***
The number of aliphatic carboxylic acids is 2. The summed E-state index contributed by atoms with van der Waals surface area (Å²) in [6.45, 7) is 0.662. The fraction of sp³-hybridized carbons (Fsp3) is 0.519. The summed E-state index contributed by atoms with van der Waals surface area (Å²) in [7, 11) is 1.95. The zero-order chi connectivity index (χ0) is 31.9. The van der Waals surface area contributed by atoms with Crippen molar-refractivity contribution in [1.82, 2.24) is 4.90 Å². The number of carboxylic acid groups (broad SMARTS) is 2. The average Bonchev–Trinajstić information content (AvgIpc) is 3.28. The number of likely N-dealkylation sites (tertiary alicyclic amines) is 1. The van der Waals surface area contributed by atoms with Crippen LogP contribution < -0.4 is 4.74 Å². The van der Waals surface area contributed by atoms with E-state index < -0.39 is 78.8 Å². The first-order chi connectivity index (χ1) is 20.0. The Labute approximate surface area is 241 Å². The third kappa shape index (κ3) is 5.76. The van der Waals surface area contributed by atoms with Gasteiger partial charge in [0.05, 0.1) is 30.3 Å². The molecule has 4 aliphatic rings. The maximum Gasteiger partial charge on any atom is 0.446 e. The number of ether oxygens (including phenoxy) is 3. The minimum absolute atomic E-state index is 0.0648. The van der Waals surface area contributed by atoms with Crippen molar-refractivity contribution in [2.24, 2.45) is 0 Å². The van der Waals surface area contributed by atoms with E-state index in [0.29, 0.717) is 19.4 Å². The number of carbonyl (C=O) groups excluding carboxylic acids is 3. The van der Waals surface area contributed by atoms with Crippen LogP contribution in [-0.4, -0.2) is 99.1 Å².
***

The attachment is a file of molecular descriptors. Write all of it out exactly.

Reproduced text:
The number of aliphatic carboxylic acids is 2. The summed E-state index contributed by atoms with van der Waals surface area (Å²) in [6.45, 7) is 0.662. The fraction of sp³-hybridized carbons (Fsp3) is 0.519. The summed E-state index contributed by atoms with van der Waals surface area (Å²) in [7, 11) is 1.95. The zero-order chi connectivity index (χ0) is 31.9. The van der Waals surface area contributed by atoms with Crippen molar-refractivity contribution in [1.82, 2.24) is 4.90 Å². The number of carboxylic acid groups (broad SMARTS) is 2. The average Bonchev–Trinajstić information content (AvgIpc) is 3.28. The number of likely N-dealkylation sites (tertiary alicyclic amines) is 1. The van der Waals surface area contributed by atoms with Crippen LogP contribution < -0.4 is 4.74 Å². The van der Waals surface area contributed by atoms with E-state index < -0.39 is 78.8 Å². The first-order chi connectivity index (χ1) is 20.0. The Labute approximate surface area is 241 Å². The third kappa shape index (κ3) is 5.76. The van der Waals surface area contributed by atoms with Gasteiger partial charge in [0.05, 0.1) is 30.3 Å². The molecule has 4 aliphatic rings. The maximum Gasteiger partial charge on any atom is 0.446 e. The number of ether oxygens (including phenoxy) is 3. The minimum absolute atomic E-state index is 0.0648. The van der Waals surface area contributed by atoms with Crippen molar-refractivity contribution in [2.24, 2.45) is 0 Å². The van der Waals surface area contributed by atoms with E-state index in [0.29, 0.717) is 19.4 Å². The number of carbonyl (C=O) groups excluding carboxylic acids is 3. The van der Waals surface area contributed by atoms with Crippen LogP contribution in [-0.4, -0.2) is 99.1 Å².